By AMY HARMONFrom the article:
SOUTH NAKNEK, Alaska — The National Geographic Society’s multimillion-dollar research project to collect DNA from indigenous groups around the world in the hopes of reconstructing humanity’s ancient migrations has come to a standstill on its home turf in North America.
Geographic origin stories told by DNA can clash with long-held beliefs, threatening a world view some indigenous leaders see as vital to preserving their culture.Related to the above read also Genetic vs. Mythical Origins. More from the article:
They argue that genetic ancestry information could also jeopardize land rights and other benefits that are based on the notion that their people have lived in a place since the beginning of time.Does anyone's land rights really depend on living in a place since the beginning of time? If that was the criterion for possessing land rights, then 99.9% of the Earth's surface wouldn't belong to its current possessors. More:
In its first 18 months, the project’s scientists have had considerable success, persuading more than 18,000 people in off-the-grid places like the east African island of Pemba and the Tibesti Mountains of Chad to donate their DNA. When the North American team arrived in southwestern Alaska, they found volunteers offering cheek swabs and family histories for all sorts of reasons.More:
Glenn Fredericks, president of the Georgetown tribe, was eager for proof of an ancient unity between his people and American Indians elsewhere that might create greater political power. “They practice the same stuff, the lower-48 natives, as we do,” Mr. Fredericks said. “Did we exchange people? It would be good to know.”and:
The first large effort to collect indigenous DNA since federal financing was withdrawn from a similar proposal amid indigenous opposition in the mid-1990s, the Genographic Project has drawn quiet applause from many geneticists for resurrecting scientific ambitions that have grown more pressing. As indigenous groups intermarry and disperse at an ever-accelerating pace, many scientists believe the chance to capture human history is fast disappearing.I was wondering why the Genographic project has been slow to publish their research. If they had to contend with stuff like this, it all makes sense:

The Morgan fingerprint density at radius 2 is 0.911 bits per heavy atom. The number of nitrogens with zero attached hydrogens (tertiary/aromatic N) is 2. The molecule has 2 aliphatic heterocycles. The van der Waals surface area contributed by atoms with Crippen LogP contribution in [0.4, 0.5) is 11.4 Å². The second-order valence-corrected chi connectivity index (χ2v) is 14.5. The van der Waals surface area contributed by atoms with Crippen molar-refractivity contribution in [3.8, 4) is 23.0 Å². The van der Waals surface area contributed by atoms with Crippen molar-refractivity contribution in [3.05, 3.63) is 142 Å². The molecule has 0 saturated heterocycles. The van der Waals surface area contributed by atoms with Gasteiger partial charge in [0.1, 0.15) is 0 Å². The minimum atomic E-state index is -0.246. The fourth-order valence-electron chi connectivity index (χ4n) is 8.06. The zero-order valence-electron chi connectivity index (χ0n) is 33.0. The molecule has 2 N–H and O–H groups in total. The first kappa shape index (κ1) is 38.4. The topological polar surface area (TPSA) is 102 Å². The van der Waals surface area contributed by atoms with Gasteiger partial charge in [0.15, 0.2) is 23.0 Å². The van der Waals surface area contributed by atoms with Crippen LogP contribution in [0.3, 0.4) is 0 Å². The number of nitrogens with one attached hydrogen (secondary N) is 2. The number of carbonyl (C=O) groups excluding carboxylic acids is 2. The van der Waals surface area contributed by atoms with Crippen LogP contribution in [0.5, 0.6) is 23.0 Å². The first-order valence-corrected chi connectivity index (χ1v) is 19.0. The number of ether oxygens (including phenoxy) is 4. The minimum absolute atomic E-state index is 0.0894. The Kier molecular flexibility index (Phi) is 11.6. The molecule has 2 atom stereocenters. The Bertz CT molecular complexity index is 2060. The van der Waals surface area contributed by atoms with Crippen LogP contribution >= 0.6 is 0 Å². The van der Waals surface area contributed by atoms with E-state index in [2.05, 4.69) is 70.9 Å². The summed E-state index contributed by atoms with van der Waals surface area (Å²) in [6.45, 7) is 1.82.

“Everyone else had given up,” said Mark Stoneking, a professor at the Max Planck Institute for Evolutionary Anthropology. “If they get even a fraction of what they are trying for, it will be very useful.”
In May, project officials held a stormy meeting in New York with the indigenous rights group Cultural Survival while protestors carried signs reading “National Geographic Sucks Indigenous Blood.” Shortly after, the United Nations Permanent Forum on Indigenous Issues recommended suspending the project.It is sad that stupid politics is keeping scientists from learning about humanity's past.
But among the 10 geneticists the society has given the task of collecting 10,000 samples each by the spring of 2010, Theodore G. Schurr, the project’s North American director, is in last place. Fewer than 100 vials of DNA occupy a small plastic box in his laboratory’s large freezer at the University of Pennsylvania, where he is an assistant professor of anthropology.The reasons offered by Native American tribes are:
But almost every federally recognized tribe in North America has declined or ignored Dr. Schurr’s invitation to take part. “What the scientists are trying to prove is that we’re the same as the Pilgrims except we came over several thousand years before,” said Maurice Foxx, chairman of the Massachusetts Commission on Indian Affairs and a member of the Mashpee Wampanoag. “Why should we give them that openly?”Someone should explain to them that scientists don't need to prove that. It has already been firmly established, indeed long before human genetics came into the picture. The point of research like that carried out by the Genographic Project is to determine how and when migrations into the Americas (and elsewhere) happened, not if they did.
Should scientists "respect" superstition for fear of offending indigenous tribes' feelings?
Some American Indians trace their suspicions to the experience of the Havasupai Tribe, whose members gave DNA for a diabetes study that University of Arizona researchers later used to link the tribe’s ancestors to Asia. To tribe members raised to believe the Grand Canyon is humanity’s birthplace, the suggestion that their own DNA says otherwise was deeply disturbing.